Music To My Cochlear

I’m going to start out with the cliché saying that music is an influential part of my life. It goes for anyone because music help us process all of the feelings and meaning in life. So yes, music is awesome.  When I got the Cochlear implant turned on, I didn’t expect it to become a more meaningful element in my life because it was already significant enough. The changes came to me slowly in the past few months and took me a while to recognize them. I found myself cooking more often since I would always play music on speakers. I found my taste of music expanding more then ever. My roommate is a big Elvis and doo-wop fan and I found myself enjoying that type of music even more. Not that I didn’t enjoy it before, but it the rhythm and sounds are more catchy to me then before. Even some songs I didn’t like before I was get a big “A-Ha!” moment realizing why people like that song so much. Music is literally making more sense to me now more then ever!

Before the surgery, sounds were heard through the ears of hearing aids. Now I get this unique combination of hearing aid and Cochlear elements to enjoy different sounds with. Although through my Cochlear, music sounds a little distance, but the components of the songs would reach my brain subconsciously and I think somehow my brain is appreciating the sounds on a whole new level. For example, the basic beats of songs are more clear to me now then before. As for lyrics, I still have to look up a lot of the words to understand it. Though we never know, my cochlear may hit that point one day when I wouldn’t have to look lyrics as much. Just like what I’ve said with my brain not working as hard to listen, music is coming to my brain more naturally. Not necessarily that the electrodes are processing the most natural sounds but the method of listening to music is more organic. This grants me the ability to appreciate music more deeply then ever in my life.

Another thing that I started to experiment with is my sensitivity setting. Thanks to my speech path friend, Mandy, for reminding me about this feature. With this setting, I can adjust how far my Cochlear can receive information. So if I increase the sensitivity, I would hear more things further away. Decreasing the sensitivity would allow me to hear sounds closer to me more clearly. For example, I would decrease sensitivity to hear a group of friends in a noisy restaurant. So after playing around with this feature, increasing the setting does help the music “feel closer” to me. Though it’s still not there yet but that may something to consider increasing next time I visit Maegan!

Some of you may already have known that I was at the Coldplay concert in Philly over the weekend. Let me just say that it was AMAZING. The sights and sounds were a once in a lifetime experience. If you could, I would highly recommend seeing them live. Even if you don’t like them. I experimented with turning off my hearing aid and leaving the Cochlear on and it’s was a little distance even with the sensitivity setting all the way up. Then again, all of the sounds are being processed to my brain more organically and I could literally feel the music all inside my head. So, I don’t think it’s about the volume being on the same level as my hearing aids. The music did sound like it’s more inside my head with the Cochlear whereas the hearing aid sounds like it was coming from outside my ear. Looking back on it, this concert was definitely a great experience to test out my new way of hearing!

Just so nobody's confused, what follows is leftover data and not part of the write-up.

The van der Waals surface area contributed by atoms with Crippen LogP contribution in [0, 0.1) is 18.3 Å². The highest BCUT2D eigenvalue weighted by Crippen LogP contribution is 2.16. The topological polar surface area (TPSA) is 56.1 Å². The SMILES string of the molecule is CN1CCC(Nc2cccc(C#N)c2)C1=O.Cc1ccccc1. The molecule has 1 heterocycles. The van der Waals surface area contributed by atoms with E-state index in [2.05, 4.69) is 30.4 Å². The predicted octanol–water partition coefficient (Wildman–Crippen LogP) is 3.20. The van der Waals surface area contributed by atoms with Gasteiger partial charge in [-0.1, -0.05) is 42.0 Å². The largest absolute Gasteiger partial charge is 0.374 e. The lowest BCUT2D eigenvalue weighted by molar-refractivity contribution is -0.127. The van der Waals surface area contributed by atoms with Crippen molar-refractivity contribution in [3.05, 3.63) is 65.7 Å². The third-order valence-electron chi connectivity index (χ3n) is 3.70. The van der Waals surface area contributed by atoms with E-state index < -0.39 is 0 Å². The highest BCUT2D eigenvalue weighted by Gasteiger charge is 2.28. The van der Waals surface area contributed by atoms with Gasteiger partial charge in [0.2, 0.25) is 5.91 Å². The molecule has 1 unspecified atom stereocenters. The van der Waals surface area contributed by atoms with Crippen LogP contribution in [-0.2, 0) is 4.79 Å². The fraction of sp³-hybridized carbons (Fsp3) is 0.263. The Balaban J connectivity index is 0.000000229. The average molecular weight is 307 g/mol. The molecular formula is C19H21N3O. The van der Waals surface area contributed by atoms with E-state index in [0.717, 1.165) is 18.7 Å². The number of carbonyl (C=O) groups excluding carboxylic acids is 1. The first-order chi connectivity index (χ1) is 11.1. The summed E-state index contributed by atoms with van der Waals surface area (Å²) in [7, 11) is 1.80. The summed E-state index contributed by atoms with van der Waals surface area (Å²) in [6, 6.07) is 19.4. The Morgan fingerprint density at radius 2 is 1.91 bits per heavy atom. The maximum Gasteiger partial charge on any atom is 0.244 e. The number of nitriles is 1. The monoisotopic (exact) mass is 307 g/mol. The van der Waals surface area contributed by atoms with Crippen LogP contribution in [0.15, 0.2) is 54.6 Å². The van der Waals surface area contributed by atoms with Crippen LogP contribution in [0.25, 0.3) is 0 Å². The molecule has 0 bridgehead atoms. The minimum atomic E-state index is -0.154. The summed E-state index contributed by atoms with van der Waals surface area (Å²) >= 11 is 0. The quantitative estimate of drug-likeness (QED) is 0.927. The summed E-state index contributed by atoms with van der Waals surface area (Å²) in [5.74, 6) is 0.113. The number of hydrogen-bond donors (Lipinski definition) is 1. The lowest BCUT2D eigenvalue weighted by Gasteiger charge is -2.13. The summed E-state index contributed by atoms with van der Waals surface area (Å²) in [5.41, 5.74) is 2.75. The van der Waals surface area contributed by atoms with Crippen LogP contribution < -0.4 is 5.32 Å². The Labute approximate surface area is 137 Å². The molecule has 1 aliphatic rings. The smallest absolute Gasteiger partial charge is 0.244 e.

View of the stadium as the band started playing Charlie Brown!

Going forward, as I adjust more with the implant, it’ll be fun to monitor how well music works with me amongst hearing other things. I will be sure to keep everyone up to speed with music in future blog posts to come!


Back In Action

Hi all! 

I apologize for being off the grid lately. I’ve hit a point where my improvements are slowly progressing and I’m not noticing the difference as much anymore. It have been a slow process and that’s expected at this point. It’s been a little over three months since activation and I’m feeling great about my implant. There are still bumps on the road every now and then but what is life without challenges??

Before my surgery, I used to wake up in the morning and put on my hearing aids immediately before I get out of bed. When I got the Cochlear activated, I would take my time in the morning to put them on because it sounded so different and uncomfortable. Now, I recently noticed that I would put them on at the same time as my hearing aid. This is a big deal because this means my brain is starting to get used to the sound going through my inner ear! 

Another thing I’ve noticed in the past month or so is that my brain isn’t working as hard when I’m listening to other people. With hearing aids in both of my ears, it would take a lot of effort and energy focusing on what my hearing aids are feeding me. However, with the Cochlear implant, the information is already inside my head (literally). So, my brain is processing the sound more naturally and effortlessly. With that said, it’s exciting to think about how well I hear six months from now!

Sometimes when I turn off my hearing aid to exercise my brain with the Cochlear implant, I noticed that it’s picking up on the natural sounds very well. I can have conversations with people in noisy environment a little better than before. The only thing that I’m still struggling with is digital sounds, which is mostly music and TV. For example, last night, I was on my back deck with a couple friends while there was music playing. I could hear my friends clearly but the music on the speakers were very distance and hard to distinguish. So hopefully my brain will catch up with the digital sounds going forward!

I will be seeing Coldplay this weekend so I’ll be sure to give you guys an update again soon on how well I hear them with the Cochlear!